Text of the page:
💥A Boom with a View💥 is a column about startups and the technology industry, written by Erin Griffith. Find them all here: fortune.com/boom.
Silicon Valley is the land of turning the impossible into reality, pushing the world ever forward with technological advances that improve our lives. It’s where we got personal computers, smartphones, drones, and robot pizza delivery.
But innovating is never as simple as building a shiny new thing and assuming people will eagerly adopt it. Lately I’ve noticed a rising tension between Silicon Valley’s fast pace of technological innovation and the people who stand to benefit from it. Take, for example, self-driving cars. There are clear benefits to the technology: It will save lives, increase access to mobility, and dramatically reduce the amount of money we spend on transportation.
But people are freaked out by autonomous vehicles because it’s human nature to be freaked out by anything that’s new, not fully understood, and potentially dangerous. Everyday tragedies like heart attacks and fires are more likely to occur than a self-driving-car crash, but at least they’re well understood. It can be tough for technology innovators—often logical, by-the-numbers engineers—to deal with complicated, irrational customers. Changing the world is hard when the world fears change.
Last month a Tesla Model S (TSLA) sedan equipped with the Autopilot feature drove itself into the trailer of a semitruck crossing a Florida highway, marking the first known autonomous-driving fatality. The news set off a flurry of concerned headlines, including several on Fortune.com.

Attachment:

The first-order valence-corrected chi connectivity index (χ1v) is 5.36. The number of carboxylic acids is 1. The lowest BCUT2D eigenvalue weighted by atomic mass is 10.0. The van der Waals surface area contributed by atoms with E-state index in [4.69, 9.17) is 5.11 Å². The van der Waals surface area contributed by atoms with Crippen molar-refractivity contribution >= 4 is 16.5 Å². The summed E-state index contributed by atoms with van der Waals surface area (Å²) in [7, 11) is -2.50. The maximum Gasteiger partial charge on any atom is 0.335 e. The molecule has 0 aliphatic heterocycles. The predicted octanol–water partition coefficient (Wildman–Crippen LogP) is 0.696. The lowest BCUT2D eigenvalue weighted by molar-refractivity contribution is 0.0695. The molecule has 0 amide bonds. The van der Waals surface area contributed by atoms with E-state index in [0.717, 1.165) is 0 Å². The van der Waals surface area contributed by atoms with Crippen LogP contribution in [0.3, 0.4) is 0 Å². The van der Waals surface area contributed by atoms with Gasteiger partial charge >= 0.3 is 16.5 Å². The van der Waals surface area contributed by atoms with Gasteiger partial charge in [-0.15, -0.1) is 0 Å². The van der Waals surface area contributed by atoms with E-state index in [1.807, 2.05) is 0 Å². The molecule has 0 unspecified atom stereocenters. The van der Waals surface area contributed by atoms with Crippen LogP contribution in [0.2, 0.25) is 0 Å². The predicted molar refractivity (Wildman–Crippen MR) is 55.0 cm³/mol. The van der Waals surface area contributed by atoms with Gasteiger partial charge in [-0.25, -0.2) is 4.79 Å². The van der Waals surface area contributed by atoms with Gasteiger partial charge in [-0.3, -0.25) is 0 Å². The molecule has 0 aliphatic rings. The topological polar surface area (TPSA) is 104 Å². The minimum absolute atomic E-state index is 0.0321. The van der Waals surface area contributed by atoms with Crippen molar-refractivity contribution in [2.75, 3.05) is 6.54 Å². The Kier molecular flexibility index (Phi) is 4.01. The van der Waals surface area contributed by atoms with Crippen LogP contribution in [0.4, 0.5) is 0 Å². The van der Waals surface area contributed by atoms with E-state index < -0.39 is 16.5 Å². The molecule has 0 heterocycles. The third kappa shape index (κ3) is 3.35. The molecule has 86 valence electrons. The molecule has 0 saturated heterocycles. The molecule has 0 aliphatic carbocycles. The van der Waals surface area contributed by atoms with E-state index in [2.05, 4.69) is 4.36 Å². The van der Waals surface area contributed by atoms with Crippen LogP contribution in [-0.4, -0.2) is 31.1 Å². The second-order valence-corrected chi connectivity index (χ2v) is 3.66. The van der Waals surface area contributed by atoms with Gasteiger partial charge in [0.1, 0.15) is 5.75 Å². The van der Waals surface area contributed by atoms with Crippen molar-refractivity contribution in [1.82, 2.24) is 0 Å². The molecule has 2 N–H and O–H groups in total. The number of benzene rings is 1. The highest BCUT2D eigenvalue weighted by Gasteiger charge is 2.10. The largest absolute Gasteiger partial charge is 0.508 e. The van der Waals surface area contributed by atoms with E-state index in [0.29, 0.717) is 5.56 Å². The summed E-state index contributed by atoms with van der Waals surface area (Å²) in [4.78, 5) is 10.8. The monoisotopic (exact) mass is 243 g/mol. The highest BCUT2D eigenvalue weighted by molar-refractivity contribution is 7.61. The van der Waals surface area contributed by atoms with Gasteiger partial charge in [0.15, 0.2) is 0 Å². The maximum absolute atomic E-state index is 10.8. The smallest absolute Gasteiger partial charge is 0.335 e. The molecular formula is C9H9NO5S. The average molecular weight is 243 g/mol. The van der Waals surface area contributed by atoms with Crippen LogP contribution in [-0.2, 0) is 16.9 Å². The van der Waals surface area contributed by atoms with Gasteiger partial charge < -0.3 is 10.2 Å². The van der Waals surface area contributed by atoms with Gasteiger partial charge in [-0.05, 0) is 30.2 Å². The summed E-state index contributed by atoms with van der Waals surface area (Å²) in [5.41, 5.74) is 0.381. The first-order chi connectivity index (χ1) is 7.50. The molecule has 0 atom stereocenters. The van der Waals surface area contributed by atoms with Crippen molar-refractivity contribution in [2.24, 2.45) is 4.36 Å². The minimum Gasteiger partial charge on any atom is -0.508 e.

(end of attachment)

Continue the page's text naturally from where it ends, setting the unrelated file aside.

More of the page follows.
For more on the crash, watch this Fortune video:
Tesla CEO Elon Musk took a defensive stance on Twitter; in a blog post, Tesla argued that the driver’s death was a “statistical inevitability.” That’s true: Tesla customers used Autopilot for more than 130 million miles without incident; regular cars yield a fatality every 100 million miles. But in the face of a tragic death from a new, scary technology, we do not want cold statistics or defensive comments from an executive. We want to understand how it happened, why, and whether it will happen again.
Musk’s attitude is common among startup founders: “Why don’t people just trust that we are doing the right thing? Just let us work without picking apart every detail, and we’ll all be better off in the end.” Expressing concern and asking hard questions about new technologies, even in situations where the public is scared and wants to know more, makes you a “hater.”
If technologists want to disrupt industries like hospitality, health care, logistics, and transportation, they must recognize that the mantra “Ask forgiveness, not permission” does not work when the stakes are higher—even a matter of life or death.
The more the rational creators in Silicon Valley understand this, the more we irrational users will embrace their world-changing technologies. All it takes is a little trust.
A version of this article appears in the August 1, 2016 issue of Fortune with the headline “Disconnected.”